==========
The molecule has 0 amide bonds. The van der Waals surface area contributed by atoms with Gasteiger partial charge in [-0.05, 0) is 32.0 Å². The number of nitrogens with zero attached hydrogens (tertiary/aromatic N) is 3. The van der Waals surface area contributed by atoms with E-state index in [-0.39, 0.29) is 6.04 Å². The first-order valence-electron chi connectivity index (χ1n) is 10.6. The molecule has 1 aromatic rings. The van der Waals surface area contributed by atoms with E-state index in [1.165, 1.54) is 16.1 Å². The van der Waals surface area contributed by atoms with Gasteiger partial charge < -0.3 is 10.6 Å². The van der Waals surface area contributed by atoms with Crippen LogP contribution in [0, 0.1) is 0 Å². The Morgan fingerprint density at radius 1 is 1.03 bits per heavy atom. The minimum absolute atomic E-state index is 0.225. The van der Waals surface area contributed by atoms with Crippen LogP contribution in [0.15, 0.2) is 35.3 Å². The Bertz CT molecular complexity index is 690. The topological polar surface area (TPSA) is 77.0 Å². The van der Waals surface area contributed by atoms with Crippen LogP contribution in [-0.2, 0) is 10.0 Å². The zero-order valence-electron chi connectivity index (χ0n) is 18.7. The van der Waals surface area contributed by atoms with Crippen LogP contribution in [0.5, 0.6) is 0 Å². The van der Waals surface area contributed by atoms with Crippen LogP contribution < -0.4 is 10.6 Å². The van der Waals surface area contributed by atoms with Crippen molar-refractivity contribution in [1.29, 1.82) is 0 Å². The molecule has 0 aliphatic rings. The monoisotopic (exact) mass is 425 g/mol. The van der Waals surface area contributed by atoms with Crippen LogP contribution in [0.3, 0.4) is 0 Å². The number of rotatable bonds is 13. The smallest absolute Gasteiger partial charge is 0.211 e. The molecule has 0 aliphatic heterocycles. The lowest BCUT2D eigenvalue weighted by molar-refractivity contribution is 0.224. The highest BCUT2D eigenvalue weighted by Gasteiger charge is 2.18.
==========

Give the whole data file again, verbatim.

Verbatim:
The molecule has 0 amide bonds. The van der Waals surface area contributed by atoms with Gasteiger partial charge in [-0.05, 0) is 32.0 Å². The number of nitrogens with zero attached hydrogens (tertiary/aromatic N) is 3. The van der Waals surface area contributed by atoms with E-state index in [-0.39, 0.29) is 6.04 Å². The first-order valence-electron chi connectivity index (χ1n) is 10.6. The molecule has 1 aromatic rings. The van der Waals surface area contributed by atoms with E-state index in [1.165, 1.54) is 16.1 Å². The van der Waals surface area contributed by atoms with Gasteiger partial charge < -0.3 is 10.6 Å². The van der Waals surface area contributed by atoms with Crippen LogP contribution in [0, 0.1) is 0 Å². The Morgan fingerprint density at radius 1 is 1.03 bits per heavy atom. The minimum absolute atomic E-state index is 0.225. The van der Waals surface area contributed by atoms with Crippen LogP contribution in [0.15, 0.2) is 35.3 Å². The Bertz CT molecular complexity index is 690. The topological polar surface area (TPSA) is 77.0 Å². The van der Waals surface area contributed by atoms with Crippen LogP contribution in [-0.2, 0) is 10.0 Å². The zero-order valence-electron chi connectivity index (χ0n) is 18.7. The van der Waals surface area contributed by atoms with Crippen LogP contribution in [0.5, 0.6) is 0 Å². The van der Waals surface area contributed by atoms with Crippen LogP contribution < -0.4 is 10.6 Å². The van der Waals surface area contributed by atoms with Crippen molar-refractivity contribution in [1.29, 1.82) is 0 Å². The molecule has 0 aliphatic rings. The monoisotopic (exact) mass is 425 g/mol. The van der Waals surface area contributed by atoms with Crippen LogP contribution in [0.3, 0.4) is 0 Å². The number of rotatable bonds is 13. The smallest absolute Gasteiger partial charge is 0.211 e. The molecule has 0 aliphatic heterocycles. The lowest BCUT2D eigenvalue weighted by molar-refractivity contribution is 0.224. The highest BCUT2D eigenvalue weighted by Gasteiger charge is 2.18.